‘A Christmas Mass’
(On the Albulm Hark! Chantage At Christmas)
EMI Gold 5 099923 579620
…But if just one Christmas record is to be bought, and that to help along seasonable cheer among the family, it may well be that something with a wider appeal may be required. Radio 3’s Choir of the Year, Chantage, may be the one to oblige, with a friendly mixture of old and new, and most engagingly new is Ronald Corp’s Christmas Mass, which incorporates (at a guess) references to about 30 carols in its course from ‘Kyrie Eleison’ to ‘Agnus Dei’.
John Steane, Gramophone (Christmas discs round-up), December 2008
Readers who know and love Marc-Antoine Charpentier’s wonderful Messe de minuit pour Noë̈l may have regretted the apparent absence of any other choral work which is similarly suitable for both liturgical and concert performance during the Christmas season, and which lends itself to performance by competent, non-virtuosic choirs. Well, such a work has recently appeared: this very attractive Mass setting by Ronald Corp, who is himself well-known as a conductor (of, among others, the Highgate Choral Society and the New London Children’s Choir) and composer, especially of choral works.
In an accompanying note the composer, frustrated at not recognising the French carols used by Charpentier, explains that he had long wished to write a Mass which might use Christmas music which present-day singers would recognise; and, in this instance, he has undoubtedly succeeded. Seventy or so carols and hymns are used, some of which ‘provided important thematic material’ while others ‘make only a brief appearance’. Thus, for instance, ‘Veni, veni, Emmanuel’ – aptly placed within the Mass’s opening movement, the Kyrie eleison – is prevalent in the framing ‘Kyrie’ sections (‘In dulci jubilo’ provides the main material in the central ‘Christe’). Four other familiar carols which make fleeting appearances in this movement, notably in the accompaniment, are the Sussex Carol, ‘Shepherds in the fields abiding’, ‘Here we come a-wassailing’, and Resonet in laudibus. And so it is with succeeding movements in this Latin-texted setting, where some carols pass by so quickly that one scarcely notices them, while others assume a far more persistent, organic role.
The placement of some particular carols, at strategic points within the Mass, seems especially appropriate when the texts of the original works are taken into consideration. Thus – besides ‘Veni, veni, Emmanuel’, already mentioned – the Coventry Carol seems especially poignant in its association here with the words ‘Crucifixus…passus, et sepultus est’ from the Credo, while, just before it, the gentle, soothing melody of ‘Rocking’ provides a perfect accompaniment to words describing Our Lord’s incarnation.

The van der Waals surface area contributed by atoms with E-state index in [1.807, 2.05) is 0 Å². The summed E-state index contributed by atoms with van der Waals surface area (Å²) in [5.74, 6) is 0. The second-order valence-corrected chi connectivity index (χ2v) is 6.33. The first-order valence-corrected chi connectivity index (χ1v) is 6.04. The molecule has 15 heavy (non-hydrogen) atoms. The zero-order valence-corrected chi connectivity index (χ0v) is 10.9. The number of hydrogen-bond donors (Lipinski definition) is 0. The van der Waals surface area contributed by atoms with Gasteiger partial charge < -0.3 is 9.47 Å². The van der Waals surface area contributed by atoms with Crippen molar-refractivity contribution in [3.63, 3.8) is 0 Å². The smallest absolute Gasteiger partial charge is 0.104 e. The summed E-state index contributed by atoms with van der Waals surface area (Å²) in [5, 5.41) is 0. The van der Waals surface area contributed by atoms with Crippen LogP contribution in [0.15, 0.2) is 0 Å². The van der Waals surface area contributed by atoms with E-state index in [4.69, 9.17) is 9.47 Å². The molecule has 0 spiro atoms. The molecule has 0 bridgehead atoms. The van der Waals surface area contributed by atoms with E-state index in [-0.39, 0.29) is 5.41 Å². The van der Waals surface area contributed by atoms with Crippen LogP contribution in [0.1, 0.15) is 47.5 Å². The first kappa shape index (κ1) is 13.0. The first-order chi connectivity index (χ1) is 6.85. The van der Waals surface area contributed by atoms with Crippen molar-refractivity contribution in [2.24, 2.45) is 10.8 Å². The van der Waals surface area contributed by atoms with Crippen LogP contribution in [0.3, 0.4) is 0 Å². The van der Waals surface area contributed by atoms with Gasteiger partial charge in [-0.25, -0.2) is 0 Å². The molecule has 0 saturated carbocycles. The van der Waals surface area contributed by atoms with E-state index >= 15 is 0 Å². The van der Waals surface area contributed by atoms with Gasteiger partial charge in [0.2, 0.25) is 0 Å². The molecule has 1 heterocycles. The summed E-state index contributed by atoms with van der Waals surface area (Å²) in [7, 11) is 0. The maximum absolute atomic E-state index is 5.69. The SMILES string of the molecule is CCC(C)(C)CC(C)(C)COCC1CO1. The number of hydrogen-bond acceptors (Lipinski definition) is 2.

Notwithstanding such solemn or reflective moments, this Mass is predominantly jubilant in character, as its composer intended it to be. The whole work is extremely tuneful and attractive to sing – and not simply because of the familiarity or melodiousness of its thematic material. Competent church choirs and chamber choirs who have a proficient accompanist should find this delightful work well within their grasp. While suitable for seasonal carol services, and even more so for concerts, liturgical use of A Christmas Mass is certainly a possibility in those churches where a Latin setting is acceptable, and where the potential distractions of tune-spotting by congregations are not perceived as a threat to their spiritual well-being!
Roger Wilkes, The Bell, Winter 2010
The perfect accompaniment to Christmas, this is the second CD from award-winning choir Chantage. It includes a sublime selection of modern carols, alongside reworkings of classic favourites, as well as a world première recording [i.e. A Christmas Mass].
Chantage was formed in 1999 by its Musical Director James Davey, and quickly established itself in London as a stylish and energetic young chamber choir. It draws singers from all over the country and from all walks of life. Strong commitment from its members has helped forge a growing reputation as an outstanding amateur choir with a national reputation.
Chantage performs a wide range of repertoire, programming works traditionally performed by English chamber choirs alongside lesser known works sourced from foreign choral cultures. More recently Chantage has been experimenting with group vocal percussion and other unusual contemporary styles. There is something for everyone at each Chantage performance, and the choir will take on any vocal challenge.
The choir supports young composers, regularly premiering new compositions and arrangements, many being written by its members. Chantage also encourages self-improvement through regular workshops, enabling members to learn vocal techniques, and new styles of music. The choir regularly performs across the United Kingdom and collaborates with choirs of all types, particularly school and youth choirs. As well as being invited to sing at a number of choral conventions, Chantage has also performed for a number of television and radio broadcasts.